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Important Update

Masks and vaccination are not required, though both are encouraged.
PLEASE NOTE: We do not accept MoviePass.



Friday, April 14 — Thursday, April 27

Daily (except Sunday, April 16):
12:15   3:00   5:40   8:20

Sunday, April 16:
1:30   4:10   6:50

U.S., 1980
Directed by Martin Scorsese
Starring Robert De Niro, Joe Pesci, Cathy Moriarty
Approx. 128 min. DCP.

Robert De Niro’s Jake La Motta never hits the canvas, but his out-of-the-ring battles with wife Cathy Moriarty and brother Joe Pesci are a war of attrition with no winners. Scorsese’s profanity-packed blowtorch boxing biopic of the middleweight legend has consistently topped critics’ Best of the Decade lists, while winning a Best Actor Oscar for De Niro’s tour de force (and the first of a record three for film editor Thelma Schoonmaker). De Niro trained with the real La Motta for a year (by the end, La Motta ranked him “in the first top twenty middleweights”), won two out of three actual matches, broke Pesci’s rib in their sparring scenes, then packed on fifty pounds during a four-month shooting hiatus to play the bloated years. (The vivid fight scenes, only minutes on screen, took six weeks to shoot, the sound of punches landing supplied by squashing melons and tomatoes, the blood by Hershey’s chocolate). Supporting nominee Pesci was managing a restaurant when De Niro suggested him for the role; then Pesci suggested teenage model/acting neophyte — and eventual fellow nominee — Moriarty as the wife. Michael Chapman’s shimmering b&w spotlights Scorsese’s seemingly effortless evocation of place and time — an era of flashbulbs, big cars, hats, and no air conditioning.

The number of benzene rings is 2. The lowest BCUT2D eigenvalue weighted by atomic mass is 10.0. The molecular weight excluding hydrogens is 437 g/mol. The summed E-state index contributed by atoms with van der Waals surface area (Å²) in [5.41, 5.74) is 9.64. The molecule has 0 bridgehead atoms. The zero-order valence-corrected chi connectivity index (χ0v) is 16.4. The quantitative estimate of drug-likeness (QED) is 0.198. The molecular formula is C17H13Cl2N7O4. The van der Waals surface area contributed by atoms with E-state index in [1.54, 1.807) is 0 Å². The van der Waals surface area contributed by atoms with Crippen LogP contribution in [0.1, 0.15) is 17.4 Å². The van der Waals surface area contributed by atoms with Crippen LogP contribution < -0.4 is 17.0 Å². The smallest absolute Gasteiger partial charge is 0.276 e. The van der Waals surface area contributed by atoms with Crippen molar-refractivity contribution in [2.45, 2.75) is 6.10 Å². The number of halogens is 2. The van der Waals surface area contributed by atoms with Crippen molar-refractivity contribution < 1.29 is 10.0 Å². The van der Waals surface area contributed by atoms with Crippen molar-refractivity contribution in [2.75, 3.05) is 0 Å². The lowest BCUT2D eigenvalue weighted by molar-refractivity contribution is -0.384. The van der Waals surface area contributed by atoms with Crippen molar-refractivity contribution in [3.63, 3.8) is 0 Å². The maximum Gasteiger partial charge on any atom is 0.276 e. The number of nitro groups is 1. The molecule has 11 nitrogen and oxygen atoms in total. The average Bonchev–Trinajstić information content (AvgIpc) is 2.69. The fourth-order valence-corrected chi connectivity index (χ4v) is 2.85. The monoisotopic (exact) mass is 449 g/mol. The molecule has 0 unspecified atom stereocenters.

“Lives up to the hype: Scorsese’s direction really is that kinetically brilliant. He shoots his antihero in truly gorgeous black-and-white, using a camera that seems, at times, to be remarkably lucid, as if on ecstasy.”
– Michael Friedson, Time Out

“A master class in pain inflicted on oneself and one’s loved ones, as well as one’s opponents. The use of pop and opera and the black-and-white photography are exemplary, the actual boxing a compulsive dance of death.”
– Ben Walters, Time Out (London)

“From the first shot of a nearly disembodied De Niro, alone in the ring, jogging in slow-mo, his face obscured by the hood of his robe, like a monk in Rossellini’s THE FLOWERS OF ST. FRANCIS, you know that for Scorsese, this is the big one, the title fight, and it’s only art that’s at stake. The sense of risk is palpable and the payoff is exhilarating… A fusion of Hollywood genre with personal vision couched in images and sounds that are kinetic and visceral, and closer to poetry than pulp. Its sculptural weight can only be appreciated on the big screen.”
– Amy Taubin, The Village Voice


Martin Scorsese's RAGING BULL

Opens Friday, April 14

Film Forum